Languages
Page last updated at 12:15 GMT, Thursday, 3 April 2008 13:15 UK

Indian soaps face Afghanistan ban

Bollywood advert in Kabul
Indian films and TV are popular in much of Afghanistan

The Afghan government has told private television stations in the country to stop broadcasting Indian soap operas.

The culture and information ministry says the stations have until 15 April to stop broadcasting the shows.

A ministry spokesman said the decision follows a meeting with MPs and clerics. He said there had been numerous complaints about the shows.

Correspondents say the decision reflects the growing influence of hardline Islamists in Afghanistan.

There are six Indian soap operas running in Afghanistan, providing vital revenue for TV stations, but they have been criticised for being un-Islamic.

A television show broadcast recently which showed Afghan men and women dancing together at a movie awards ceremony caused uproar in parliament.

Correspondents say that foreign soap operas and music videos are relatively new to Afghanistan - most television was banned by the extremist Taleban government between 1996 and 2001.

While the shows are popular, they have alarmed conservatives who argue that they threaten to lower moral standards and harm Afghan traditions and culture.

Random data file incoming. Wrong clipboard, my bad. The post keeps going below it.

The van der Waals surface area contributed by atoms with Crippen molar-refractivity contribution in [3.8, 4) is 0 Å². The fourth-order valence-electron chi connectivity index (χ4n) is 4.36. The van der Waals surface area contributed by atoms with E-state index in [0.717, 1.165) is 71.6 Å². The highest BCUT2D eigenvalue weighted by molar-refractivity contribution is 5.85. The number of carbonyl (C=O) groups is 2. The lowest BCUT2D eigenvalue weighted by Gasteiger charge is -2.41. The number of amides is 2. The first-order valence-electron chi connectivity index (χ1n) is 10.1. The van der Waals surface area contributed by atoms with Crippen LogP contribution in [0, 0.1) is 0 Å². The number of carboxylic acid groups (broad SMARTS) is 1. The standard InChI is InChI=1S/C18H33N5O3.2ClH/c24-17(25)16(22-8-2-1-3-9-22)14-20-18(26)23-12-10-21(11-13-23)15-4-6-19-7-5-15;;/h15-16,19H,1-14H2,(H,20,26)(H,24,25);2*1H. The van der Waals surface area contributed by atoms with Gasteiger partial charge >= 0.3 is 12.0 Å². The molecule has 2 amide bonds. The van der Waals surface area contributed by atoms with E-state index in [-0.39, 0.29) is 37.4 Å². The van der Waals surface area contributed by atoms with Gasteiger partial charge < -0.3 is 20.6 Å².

RELATED INTERNET LINKS
The BBC is not responsible for the content of external internet sites


FEATURES, VIEWS, ANALYSIS
Has China's housing bubble burst?
How the world's oldest clove tree defied an empire
Why Royal Ballet principal Sergei Polunin quit

BBC navigation

BBC © 2014 The BBC is not responsible for the content of external sites. Read more.

This page is best viewed in an up-to-date web browser with style sheets (CSS) enabled. While you will be able to view the content of this page in your current browser, you will not be able to get the full visual experience. Please consider upgrading your browser software or enabling style sheets (CSS) if you are able to do so.

Americas Africa Europe Middle East South Asia Asia Pacific